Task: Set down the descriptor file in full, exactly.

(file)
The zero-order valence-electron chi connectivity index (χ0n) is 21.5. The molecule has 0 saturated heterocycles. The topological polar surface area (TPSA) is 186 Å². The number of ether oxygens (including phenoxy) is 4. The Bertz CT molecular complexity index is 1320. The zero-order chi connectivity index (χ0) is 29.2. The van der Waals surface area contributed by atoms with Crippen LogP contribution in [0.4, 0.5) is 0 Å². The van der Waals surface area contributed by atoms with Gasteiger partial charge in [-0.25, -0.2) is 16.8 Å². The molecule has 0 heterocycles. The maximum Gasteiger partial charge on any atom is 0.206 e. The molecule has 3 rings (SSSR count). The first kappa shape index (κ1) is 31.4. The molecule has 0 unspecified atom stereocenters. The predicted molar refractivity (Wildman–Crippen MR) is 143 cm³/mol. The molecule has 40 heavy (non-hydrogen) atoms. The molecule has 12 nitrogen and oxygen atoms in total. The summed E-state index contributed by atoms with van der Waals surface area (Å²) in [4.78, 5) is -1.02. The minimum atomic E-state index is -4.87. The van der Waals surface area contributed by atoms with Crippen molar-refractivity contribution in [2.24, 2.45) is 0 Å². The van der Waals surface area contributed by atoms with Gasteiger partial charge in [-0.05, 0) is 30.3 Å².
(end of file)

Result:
The zero-order valence-electron chi connectivity index (χ0n) is 21.5. The molecule has 0 saturated heterocycles. The topological polar surface area (TPSA) is 186 Å². The number of ether oxygens (including phenoxy) is 4. The Bertz CT molecular complexity index is 1320. The zero-order chi connectivity index (χ0) is 29.2. The van der Waals surface area contributed by atoms with Crippen LogP contribution in [0.4, 0.5) is 0 Å². The van der Waals surface area contributed by atoms with Gasteiger partial charge in [-0.25, -0.2) is 16.8 Å². The molecule has 0 heterocycles. The maximum Gasteiger partial charge on any atom is 0.206 e. The molecule has 3 rings (SSSR count). The first kappa shape index (κ1) is 31.4. The molecule has 0 unspecified atom stereocenters. The predicted molar refractivity (Wildman–Crippen MR) is 143 cm³/mol. The molecule has 40 heavy (non-hydrogen) atoms. The molecule has 12 nitrogen and oxygen atoms in total. The summed E-state index contributed by atoms with van der Waals surface area (Å²) in [4.78, 5) is -1.02. The minimum atomic E-state index is -4.87. The van der Waals surface area contributed by atoms with Crippen molar-refractivity contribution in [2.24, 2.45) is 0 Å². The van der Waals surface area contributed by atoms with Gasteiger partial charge in [-0.05, 0) is 30.3 Å².